We thereby arrive at the following formula: Moriarty is identity that comes to terms with difference by losing itself; Holmes is identity that comes to terms with difference by perpetuating itself through difference. In other words, Moriarty is the death drive fulfilled through death; Holmes is the death drive lived through and satisfied without having to die. Moriarty is the futility of literal death; Holmes is the hope of life within and beyond death.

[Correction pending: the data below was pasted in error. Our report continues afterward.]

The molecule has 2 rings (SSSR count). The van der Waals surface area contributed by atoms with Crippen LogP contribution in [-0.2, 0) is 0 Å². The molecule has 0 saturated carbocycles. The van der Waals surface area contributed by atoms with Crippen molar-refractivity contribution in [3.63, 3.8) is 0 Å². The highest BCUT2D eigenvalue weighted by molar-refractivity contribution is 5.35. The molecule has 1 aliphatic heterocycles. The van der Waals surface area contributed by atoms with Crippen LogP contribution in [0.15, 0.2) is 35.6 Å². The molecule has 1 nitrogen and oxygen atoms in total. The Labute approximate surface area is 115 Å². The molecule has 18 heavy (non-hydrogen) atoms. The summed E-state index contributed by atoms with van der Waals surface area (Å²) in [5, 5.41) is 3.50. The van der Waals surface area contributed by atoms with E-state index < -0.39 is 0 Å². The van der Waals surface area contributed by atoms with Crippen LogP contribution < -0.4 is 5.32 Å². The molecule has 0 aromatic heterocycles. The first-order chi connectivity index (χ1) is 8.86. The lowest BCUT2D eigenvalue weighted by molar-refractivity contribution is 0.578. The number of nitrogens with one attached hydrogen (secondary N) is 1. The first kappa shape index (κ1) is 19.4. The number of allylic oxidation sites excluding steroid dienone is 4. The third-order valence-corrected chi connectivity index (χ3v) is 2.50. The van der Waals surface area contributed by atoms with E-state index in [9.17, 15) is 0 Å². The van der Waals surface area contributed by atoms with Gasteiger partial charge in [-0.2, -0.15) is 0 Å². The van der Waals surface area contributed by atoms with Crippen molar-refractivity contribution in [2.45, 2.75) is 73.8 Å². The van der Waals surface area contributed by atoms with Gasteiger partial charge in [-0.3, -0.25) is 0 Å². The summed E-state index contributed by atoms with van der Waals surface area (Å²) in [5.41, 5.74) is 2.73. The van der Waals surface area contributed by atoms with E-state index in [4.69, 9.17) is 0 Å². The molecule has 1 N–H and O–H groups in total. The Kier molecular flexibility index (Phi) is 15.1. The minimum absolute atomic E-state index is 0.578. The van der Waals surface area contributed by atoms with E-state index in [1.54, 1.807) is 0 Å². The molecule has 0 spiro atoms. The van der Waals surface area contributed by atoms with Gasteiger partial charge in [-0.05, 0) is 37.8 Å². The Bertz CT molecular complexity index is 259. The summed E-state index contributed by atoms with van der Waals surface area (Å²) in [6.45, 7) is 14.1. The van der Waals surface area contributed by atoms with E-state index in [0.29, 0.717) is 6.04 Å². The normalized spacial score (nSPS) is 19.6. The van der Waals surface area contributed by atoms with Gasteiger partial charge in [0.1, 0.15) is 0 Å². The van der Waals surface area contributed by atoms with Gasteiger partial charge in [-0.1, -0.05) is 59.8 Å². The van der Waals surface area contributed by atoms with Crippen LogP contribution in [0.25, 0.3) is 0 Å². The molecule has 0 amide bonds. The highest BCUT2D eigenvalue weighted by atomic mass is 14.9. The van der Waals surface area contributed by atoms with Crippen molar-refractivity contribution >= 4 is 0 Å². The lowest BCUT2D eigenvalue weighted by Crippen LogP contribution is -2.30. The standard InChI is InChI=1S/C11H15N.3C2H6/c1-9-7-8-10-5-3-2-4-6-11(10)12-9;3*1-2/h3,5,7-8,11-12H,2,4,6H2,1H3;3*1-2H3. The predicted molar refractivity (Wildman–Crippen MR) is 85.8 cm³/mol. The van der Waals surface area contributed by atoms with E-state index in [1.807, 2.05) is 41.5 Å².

If we now come to our original question, we can ask: what does the emergence of inclusion into exclusion teach us about the origin of exclusion? We have discovered that inclusion emerges into exclusion by a descent: into trauma, into pain, into the threat of difference’s movement, either through literal death or a figurative death whereby unity rediscovers itself in multiplicity. This descent is also an immersion, a headlong rushing into, an enclosure. Each permutation of this movement is one that goes from the expansive toward the compressed, from the outside in, from the above down. It is one of compression, of condensation, of densification. As Holmes must descend into the waterfall’s depths to be “reborn” in this way, identity must always descend to perpetuate itself beyond exclusion.